By Bud Kirkpatrick, Member of Parkway Heights UMC, Hattiesburg
Warren Pittman could not stand to see a church closed. When he became superintendent of the Hattiesburg District of The United Methodist Church in 1975, Edwards Street
Building will be rededicated in honor of Warren Pittman.
Feeling strongly that the church could be useful to the community, Pittman called a citywide group together to discuss possibilities. William Carey College (University) took a survey of the area and found that a child care center and youth recreation were the greatest needs of that area. Pittman presented these findings to the Hattiesburg area United Methodist churches. In November 1978, the Work Area on Missions at Parkway Heights United Methodist Church stepped forward to be a participant in this program. The ministry born of that group was named the Edwards Street Fellowship Center (ESFC).
Edward St. thrift store is open to the public Monday through Saturday.
Recently their board of directors announced an aggressive $2 million endowment campaign to develop a stable economy for ESFC. The proceeds from the endowment will provide funding to meet day-to-day needs and form a secure foundation on which to undertake strategic planning and build a realistic future. In honor of their father and in support of Edwards Street's ministry Warren Pittman's sons, Tom and Bob and their families have made a $125,000 commitment to the endowment. That little church will hereafter be known as the--Warren Pittman Founders' Hall--and continue to be a vital part of the ministry.
Warren Pittman and his family will be guests of the Edwards Street Board and friends of Edwards Street on Sunday, September 8, at 2:00 p.m. for an impressive rededication ceremony and reception.
The little church, at 1904 Edwards Street, is still in use along with two other newer buildings across the street, plus a vegetable garden and a walking trail. These facilities house the administrative center, a food pantry and program areas of Girl Scouts, Boy Scouts/Cub Scouts, adult programs and a garden project. The ministry at Edwards Street Fellowship Center (ESFC) is supported through the financial contributions of the Mississippi Annual Conference, area churches, businesses and individuals. Hundreds of volunteers give generously of their time, resources, knowledge and experiences to sustain the programs and services of the ministry.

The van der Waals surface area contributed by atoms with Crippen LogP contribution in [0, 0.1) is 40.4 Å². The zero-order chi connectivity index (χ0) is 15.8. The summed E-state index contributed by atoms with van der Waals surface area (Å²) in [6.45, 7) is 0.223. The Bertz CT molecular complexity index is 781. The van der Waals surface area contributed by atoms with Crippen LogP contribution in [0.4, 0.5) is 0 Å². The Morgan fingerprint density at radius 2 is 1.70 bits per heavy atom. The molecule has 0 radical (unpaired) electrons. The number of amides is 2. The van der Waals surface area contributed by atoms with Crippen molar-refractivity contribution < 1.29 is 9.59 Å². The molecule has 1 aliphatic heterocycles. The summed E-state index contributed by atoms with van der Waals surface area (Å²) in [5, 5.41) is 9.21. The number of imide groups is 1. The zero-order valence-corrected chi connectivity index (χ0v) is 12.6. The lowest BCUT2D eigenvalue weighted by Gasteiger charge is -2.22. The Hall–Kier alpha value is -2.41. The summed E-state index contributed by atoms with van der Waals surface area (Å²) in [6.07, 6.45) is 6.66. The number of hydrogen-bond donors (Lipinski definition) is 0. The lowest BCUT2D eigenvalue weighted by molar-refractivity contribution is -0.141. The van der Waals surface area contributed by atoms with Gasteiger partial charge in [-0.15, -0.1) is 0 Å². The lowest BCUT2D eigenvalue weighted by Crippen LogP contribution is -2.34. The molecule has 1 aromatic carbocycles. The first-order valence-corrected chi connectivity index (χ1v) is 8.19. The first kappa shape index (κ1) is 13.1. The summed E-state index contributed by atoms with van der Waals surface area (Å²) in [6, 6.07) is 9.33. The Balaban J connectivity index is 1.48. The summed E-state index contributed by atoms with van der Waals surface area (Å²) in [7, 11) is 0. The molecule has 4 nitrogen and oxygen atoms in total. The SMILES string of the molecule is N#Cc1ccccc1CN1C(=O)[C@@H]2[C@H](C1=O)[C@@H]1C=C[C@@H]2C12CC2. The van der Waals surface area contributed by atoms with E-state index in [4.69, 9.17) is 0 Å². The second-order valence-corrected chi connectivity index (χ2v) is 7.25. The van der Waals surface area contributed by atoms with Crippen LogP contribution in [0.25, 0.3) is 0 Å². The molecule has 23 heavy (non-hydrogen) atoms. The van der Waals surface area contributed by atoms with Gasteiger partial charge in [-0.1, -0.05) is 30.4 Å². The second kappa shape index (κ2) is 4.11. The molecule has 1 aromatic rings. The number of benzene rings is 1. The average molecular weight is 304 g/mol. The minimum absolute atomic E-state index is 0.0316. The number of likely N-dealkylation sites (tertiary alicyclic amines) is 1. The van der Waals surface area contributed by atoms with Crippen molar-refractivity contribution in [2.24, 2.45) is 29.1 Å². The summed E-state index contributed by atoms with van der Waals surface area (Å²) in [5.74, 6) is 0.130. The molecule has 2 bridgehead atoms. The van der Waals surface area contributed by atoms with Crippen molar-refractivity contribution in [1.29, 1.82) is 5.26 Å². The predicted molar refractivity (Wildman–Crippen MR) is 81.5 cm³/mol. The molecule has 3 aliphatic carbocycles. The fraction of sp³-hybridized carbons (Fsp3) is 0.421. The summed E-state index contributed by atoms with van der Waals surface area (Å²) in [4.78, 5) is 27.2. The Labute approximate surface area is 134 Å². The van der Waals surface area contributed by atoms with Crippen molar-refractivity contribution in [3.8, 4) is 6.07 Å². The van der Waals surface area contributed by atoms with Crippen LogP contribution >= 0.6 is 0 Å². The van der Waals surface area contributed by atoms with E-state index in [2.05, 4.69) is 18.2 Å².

Prior to coming to Hattiesburg as district superintendent in 1975, Warren Pittman served as pastor of Parkway Heights United Methodist Church (1959 - 1963). During his ministry, Parkway Heights had a gain in membership of over 200 and the church completed a building program which included construction of a new kitchen, fellowship hall, classrooms and renovation of the original educational facility.
During his more than 50 year ministry, Pittman served other pastorates in Monticello, Centerville, Forest Hill, Forest and in Jackson at Broadmeadow and St. Luke's UMC. He served as superintendent for the Hattiesburg and Brookhaven districts. Additionally, he served a stint as director of the Conference Council on Ministries for the Mississippi Conference of The United Methodist Church, based in Jackson.
Warren Pittman currently resides in Olive Branch, Mississippi. He is a native of Picayune, Mississippi and shared his ministry with his late wife Lanita Hurdle Pittman of Holly Springs, Mississippi. They met while students at University of Southern Mississippi and lived in Hattiesburg when they were first married. Both are graduates of USM, where Warren was president of his junior class, and was elected president of the Student Government Association in 1944. Warren also graduated from Emory University with a Master of Divinity degree.
Tom Pittman and his family reside in Hernando, Mississippi, where he is CEO of the Community Foundation of Northwest Mississippi. Bob and his family reside in New York City, where Bob is chairman and CEO for Clear Channel, a leading global media, digital and entertainment company. Both Tom and Bob were students at F.B. Woodley Elementary School when they lived in Hattiesburg.